The umpire’s strike zone, the only zone that matters

softball fastpitch strike zone k
Notice where the blue softballs are in relation to the white strike zone? That’s where pitchers need to have the command to be able to throw to and that’s also ideally where all umpires need to be consistent and call strikes at to be fair.

What’s the official strike zone for Fastpitch softball?

Forget the pitch-caller’s strike zone, the hitter’s strike zone, and even the pitcher’s strike zone. There’s only one strike zone that really matters and you should recognize and learn it very early – it’s the umpire’s strike zone.

Officially, I’ll comment and say that based on major rule books the strike zone is basically any part of the ball over the plate where the top of the strike zone is at the hitters sternum (in their regular batting stance) to the top of their knees. Over the plate means anything that crosses over the white or black of the plate (if it has a black outline). The zone I like best is when umpires give any part of the ball crossing any part of the plate or the knees and then all of the ball is under the armpits, which is essentially again the sternum. And this is how most local umpires call the zone from 16u down. Nationally at the 18u level and into college it seems all too often that the top of the zone gets skewed into the batters favor at the belly button or the belt.

What’s a fair strike zone for the pitcher?

I feel it’s very important for the umpires to give a fair strike zone. Technologies continue to advance on fastpitch bats but there’s no technology that continues to advance for the pitcher. Down the middle is a bad choice for any pitcher. To have a strike zone where every part of the ball has to be inside every part of the plate and above the knees and below the sternum is not fair to the pitcher and quite frankly can be a bit dangerous to her. That kind of strike zone tends to be calling for far too much red; too much down the middle and too much at the belt.

When I’m most effective as a softball pitching coach and when I can have the most success with fastpitch pitching lessons is when I can teach girls to ‘paint’ the upper and lower corners of the strike zone, where only a minimum part of the ball breaks the corners of the upper and lower zone or plate, which result in a lot of backward K’s, hitters going down looking.

Bat lag & extension = line drives & long balls

Bat lag and extension when hitting

Typically I only post about softball hitters and softball pitchers with phenomenal mechanics. I couldn’t resist though posting a video about the Yankees right fielder, Aaron Judge. Judge’s mechanics are of course excellent. It helps that he’s 282 pounds and stands at a tall 6’7″. But that isn’t the only reasons that he crushes balls over 500 feet! In this video watch and look and study his bat lag and extension, textbook examples folks!

Danielle O’Toole, nothing short of amazing for USA

Danielle O'Toole, softball pitcher for USA

O’Toole pitches 1-hitter against Japan

O’Toole’s performance against Japan – the number one team ranked in the world at the time – was nothing short of amazing! The result on 7/7/17 on ESPN2 was USA 5, Japan 0. Just to put this into perspective in case you didn’t see the game, O’Toole along with USA’s stunning defense allowed only one hit against a lineup consisting of some of the smartest hitters in the world. Not to mention, O’Toole was also pitching against some of the best coaching in the world, because I’m sure Japan’s coaches are clever and were making adjustments throughout the seven innings yet O’Toole and the USA coaching staff managed to keep Japan’s hitters entirely off balance, shutting them out.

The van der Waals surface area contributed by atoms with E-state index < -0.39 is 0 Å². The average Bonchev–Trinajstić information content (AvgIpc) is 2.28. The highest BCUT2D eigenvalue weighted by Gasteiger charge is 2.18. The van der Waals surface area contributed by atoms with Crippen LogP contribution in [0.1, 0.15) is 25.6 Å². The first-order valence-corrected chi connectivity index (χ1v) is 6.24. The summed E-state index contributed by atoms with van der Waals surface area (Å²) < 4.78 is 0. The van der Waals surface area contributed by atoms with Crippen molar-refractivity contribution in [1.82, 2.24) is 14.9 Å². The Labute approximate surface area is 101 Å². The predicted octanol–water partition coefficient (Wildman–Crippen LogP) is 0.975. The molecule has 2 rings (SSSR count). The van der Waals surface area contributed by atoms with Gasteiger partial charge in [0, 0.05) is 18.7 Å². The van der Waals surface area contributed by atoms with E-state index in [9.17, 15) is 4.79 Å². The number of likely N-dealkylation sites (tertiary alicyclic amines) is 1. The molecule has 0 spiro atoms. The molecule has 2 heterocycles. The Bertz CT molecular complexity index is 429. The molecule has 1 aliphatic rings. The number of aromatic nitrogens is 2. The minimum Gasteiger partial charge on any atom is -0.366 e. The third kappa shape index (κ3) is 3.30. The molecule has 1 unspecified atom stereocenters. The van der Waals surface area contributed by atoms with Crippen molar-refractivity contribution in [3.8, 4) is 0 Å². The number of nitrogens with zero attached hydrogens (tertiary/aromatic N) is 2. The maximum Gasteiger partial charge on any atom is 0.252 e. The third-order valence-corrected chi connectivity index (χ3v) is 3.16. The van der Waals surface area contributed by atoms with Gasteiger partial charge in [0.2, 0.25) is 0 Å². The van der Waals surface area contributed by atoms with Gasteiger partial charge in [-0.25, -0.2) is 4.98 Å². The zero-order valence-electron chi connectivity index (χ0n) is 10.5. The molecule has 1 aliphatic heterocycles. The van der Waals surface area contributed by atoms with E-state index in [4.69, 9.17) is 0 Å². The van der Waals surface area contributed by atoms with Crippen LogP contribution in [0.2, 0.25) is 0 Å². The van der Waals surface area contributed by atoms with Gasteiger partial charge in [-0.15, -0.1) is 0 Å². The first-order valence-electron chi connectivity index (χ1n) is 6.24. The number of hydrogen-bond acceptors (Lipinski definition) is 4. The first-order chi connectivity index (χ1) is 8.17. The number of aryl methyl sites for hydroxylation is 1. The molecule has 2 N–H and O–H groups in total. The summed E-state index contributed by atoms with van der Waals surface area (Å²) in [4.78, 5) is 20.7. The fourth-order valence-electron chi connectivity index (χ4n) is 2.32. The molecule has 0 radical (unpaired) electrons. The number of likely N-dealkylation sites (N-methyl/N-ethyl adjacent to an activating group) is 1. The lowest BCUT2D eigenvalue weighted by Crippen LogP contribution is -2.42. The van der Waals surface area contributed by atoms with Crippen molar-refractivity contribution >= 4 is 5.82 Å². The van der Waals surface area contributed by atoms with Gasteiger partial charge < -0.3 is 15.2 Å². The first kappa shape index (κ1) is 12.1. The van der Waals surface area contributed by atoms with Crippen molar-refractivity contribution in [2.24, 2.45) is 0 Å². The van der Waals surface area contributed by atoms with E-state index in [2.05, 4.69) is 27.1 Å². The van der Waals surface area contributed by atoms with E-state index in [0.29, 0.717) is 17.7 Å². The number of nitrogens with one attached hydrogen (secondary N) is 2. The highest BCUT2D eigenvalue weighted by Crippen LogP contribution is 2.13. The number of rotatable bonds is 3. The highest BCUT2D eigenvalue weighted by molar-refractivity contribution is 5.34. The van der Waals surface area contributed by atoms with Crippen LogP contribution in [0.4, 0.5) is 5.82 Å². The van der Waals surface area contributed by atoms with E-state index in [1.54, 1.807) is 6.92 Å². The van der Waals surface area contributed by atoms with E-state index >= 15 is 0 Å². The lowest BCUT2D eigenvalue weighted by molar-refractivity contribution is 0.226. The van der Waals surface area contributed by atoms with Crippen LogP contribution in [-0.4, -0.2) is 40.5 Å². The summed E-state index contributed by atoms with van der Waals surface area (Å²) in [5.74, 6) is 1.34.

She is poised on the mound and graceful when she pitches. Her command of her spin and the strike zone is phenomenal. And her mechanics are certainly polished, to say the least. It’s easy to tell why O’Toole is a favorite softball pitcher here at

Indeed, it was a pleasure to watch O’Toole and our great USA softball team on a national stage thanks to the World Cup and ESPN.

These softball players are amazing athletes! Athletes in men’s sports (i.e. Baseball) comparable to these women’s abilities I’d imagine are getting millions of dollars in signing bonuses alone. Pay-scale aside, it’s really a shame that we can’t at least watch and enjoy these Fastpitch performances and talented athletes more often on a national televised stage outside of the World Cup. How long is it going to take National Pro Fastpitch to get their games televised nationally by the likes of ABC, NBC, ESPN, etc. so we can all enjoy the games throughout the summer, ongoing? 1.72 million WCWS viewers can’t be wrong! Here’s to hoping it’s soon.

Alex Bayne, #2 Ohio State

I’ve been studying hitting mechanics for years and I’ve heard many, many different philosophies, but this kid’s mechanics are off-the-chart incredible!

Just goes to show that you don’t need to be huge to put the ball over the fence. A homerun is merely a byproduct of a good quality swing.

The difference a coach can make… Auburn softball

Clint Myers previously led Arizona State to two NCAA Championships but now it’s Auburn softball’s turn as he became its second head coach in program history, on Friday, June 14, 2013.
In only his second year at Auburn while claiming SEC coach of the year here’s a few 2015 stats:

  • Program-best 56 wins
  • Won first SEC tournament title in school history
  • First WCWS appearance (lost to Florida in semifinals)

Paige Lowary

Paige Lowary, 14, Missouri Softball
Didn’t play travel softball and only threw fastball while in high school. Coach Earleywine heard about her from a friend. I guess this goes to show that you don’t need travel or fancy recruiting to play D1 in a big way (being over 6 foot tall and throwing over 70 mph helped I’m sure).